• Bhikshuni Lozang Trinlae (University of Tartu, Estonia). Critically Establishing the Rational Dynamics of Vajrayāna Contemplative Ritual Processes: An Exploratory Qualitative Phenomenological Study with the Drukpa Tradition of Vajrayāna Buddhism.
  • Andres Herkel (University of Tartu, Estonia). Psychological Meaning of Nāgārjuna’s Mūlamadhyamakakārikā, X.
  • Teet Toome (University of Tartu, Estonia). Karma is the Lotus Sutra.
  • Märt Läänemets (University of Tartu, Estonia). Description of levels of spiritual emancipation in the Gaṇḑavyūhasūtra.

6.3          Japan’s foreign policy: State and non-state actors in rethinking the past and looking towards the future of relations in North East Asia (Room 312)

Convened by Kamila Szczepanska (University of Turku, Finland)

  • Dr. Olga Barbasiewicz (Jagiellonian University, Poland). Heading the new era – remembering the past. Japanese-Korean relations at the turn of two historical periods.
  • Dr. Maciej Pletnia (Jagiellonian University, Poland). Internal pressure – Japan War-Bereaved Families Association and their influence on Japanese politics of memory in the international context.
  • Diana Schnelle (Ruhr University Bochum, Germany). Shaping Japan’s foreign policy in a time of energy transition: the role of non-state actors.
  • Dr. Kamila Szczepanska (University of Turku, Finland). Beyond the trappings of state animosities? Development cooperation between North East Asian NGOs in the 21st century.
  • Polkhova Ekaterina (St Petersburg State University, Russia). Russia – Japan cooperation in the Arctic Region.

 

March 7 (Saturday)

Location: all conference activities take place VMU building on V. Putvinskio str. 23

9:30 – 11:00        7th group of parallel sessions

7.1          Alternative Religiosities in the European (Post-)Communist and East Asian Countries: Emerging Diversities within (Trans)Formations, Disruptions, Continuation [Part I] (Room 103)

Convened by Rasa Pranskevičiūtė-Amoson (Vilnius University, Lithuania) and Justina Razumaitė (Vilnius University, Lithuania)

  • Michael Strmiska (Orange County Community College (SUNY-Orange), USA). Eastern Religions in Eastern Europe: Three Cases from Latvia.
  • Rasa Pranskevičiūtė-Amoson (Vilnius University, Institute of Asian and Transcultural Studies, Lithuania). The Hare Krishna Community in the Light of KGB Persecutions: the Case of the Soviet Republic of Lithuania.
  • Justina Razumaitė (Vilnius University, Institute of Asian and Transcultural Studies, Lithuania). Conversion to Christianity in China as a Response to Global and Socio-political Challenges.

7.2          Japanese art (Room 106)

  • Līga Sakse (Latvian Academy of Culture, Latvia). Temporality of Japanese Floral Art: Case of AMKK (Azuma Makoto Kaju Kenkyusho).
  • Agnese Haijima (University of Latvia, Latvia). Contemporary Japanese Gardens and Parks.
  • Maret Nukke (Tallinn University, Estonia). The Enlightenment of Danish Prince: Adapting Shakespeare’s Hamlet as a Japanese

7.3          Politics of India [I] (Room 310)

  • Jacek Skup (Jagiellonian University, Poland). Whose heroes are they anyway? Leaders of the independence struggle in Narendra Modi’s historical politics.
  • Kuber Nag (University of Tartu, Estonia). Dalit Literary Activism and Identity Politics in India.
  • Manish Patel (Aarhus University, Denmark). The Implication of Two Poems in Mass-protest.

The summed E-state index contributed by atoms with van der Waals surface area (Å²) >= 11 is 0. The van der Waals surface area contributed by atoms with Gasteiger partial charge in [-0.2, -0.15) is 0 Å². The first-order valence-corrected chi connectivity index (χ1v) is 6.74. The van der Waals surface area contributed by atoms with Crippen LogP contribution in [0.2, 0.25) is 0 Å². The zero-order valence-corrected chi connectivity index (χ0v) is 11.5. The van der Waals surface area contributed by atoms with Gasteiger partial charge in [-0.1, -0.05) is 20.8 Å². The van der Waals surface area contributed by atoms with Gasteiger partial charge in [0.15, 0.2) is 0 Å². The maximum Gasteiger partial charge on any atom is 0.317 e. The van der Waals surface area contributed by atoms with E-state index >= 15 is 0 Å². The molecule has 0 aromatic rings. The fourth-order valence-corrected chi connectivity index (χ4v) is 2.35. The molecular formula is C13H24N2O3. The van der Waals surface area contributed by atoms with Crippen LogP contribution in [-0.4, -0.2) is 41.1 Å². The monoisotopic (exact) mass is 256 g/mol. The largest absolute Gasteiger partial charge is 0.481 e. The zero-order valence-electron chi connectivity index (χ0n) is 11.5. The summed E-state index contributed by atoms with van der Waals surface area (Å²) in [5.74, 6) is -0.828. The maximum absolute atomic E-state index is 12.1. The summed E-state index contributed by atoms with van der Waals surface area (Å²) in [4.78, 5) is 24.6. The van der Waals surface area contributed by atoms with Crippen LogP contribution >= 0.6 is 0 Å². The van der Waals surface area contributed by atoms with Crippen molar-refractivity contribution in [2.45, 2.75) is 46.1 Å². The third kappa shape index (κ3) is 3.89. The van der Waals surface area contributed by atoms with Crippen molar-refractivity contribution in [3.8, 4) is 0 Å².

7.4          Environmental issues in East Asia (Room 311)

  • Katsuhiko Mori (International Christian University, Japan). Competition and Cooperation on Environmental Issues in Asia and the Pacific
  • Hiroshi Ohta (Waseda University, Japan). “Why is Japan faltering in climate diplomacy: The account from the politics of vested interest and path dependence
  • Margarita Putniņa (Buddhist Community Riga Drikung Ngaden Choling, Latvia). Global Society’s Environmental and Psychological Interconnectedness: Problems and Solutions.

11:00 – 11:15     Coffee break (on the 1st floor)

11:15 – 12:30     8th group of parallel sessions

8.1          Alternative Religiosities in the European (Post-)Communist and East Asian Countries: Emerging Diversities within (Trans)Formations, Disruptions, Continuation [Part II] (Room 103)

  • Darima Amogolonova (Russian Academy of Sciences, Russia). Constructing new religiosity, contesting secular authorities: Buddhist Traditional Sangha of Russia in Desecularization process.
  • David W. Kim (Australian National University, Australia). Cao Đài and Gucheon Sangje: Ethnical Grassroots New Religious Movements in Modern Vietnam and Korea.
  • Marika Laudere (Daugavpils University, Latvia). Minority Religions in Latvia: Buddhism.

8.2          Japanese and Chinese art (Room 106)

  • Nataša Visočnik (University of Ljubljana, Slovenia). Collections of Japanese Art in Slovene Museums: Alma Karlin’s Hand Fans.
  • Kristine Milere (Latvian National Museum of Art / Art Museum RIGA BOURSE / Latvian Academy of Culture, Latvia). Chinese graphic art collection of the Latvian National Museum of Art [via Zoom]

8.3          Politics of India [II] (Room 310)

  • Ranjan Kumar Sahoo (University of Delhi, India). A study of the concept of ‘Citizenship’ and ‘Democracy’ among the Students and Teachers of the state of Jammu & Kashmir.
  • Vivek Kumar Shukla (Aarhus University, Denmark). Changing Language of North Indian Electoral Politics.
  • Deepika Kashyap (University of Tartu, Estonia). Politics of Space and Identity in Northeast India: Understanding Nyishi and their Lost Glory. [via Skype]

8.4          Japanese politics and society (Room 311)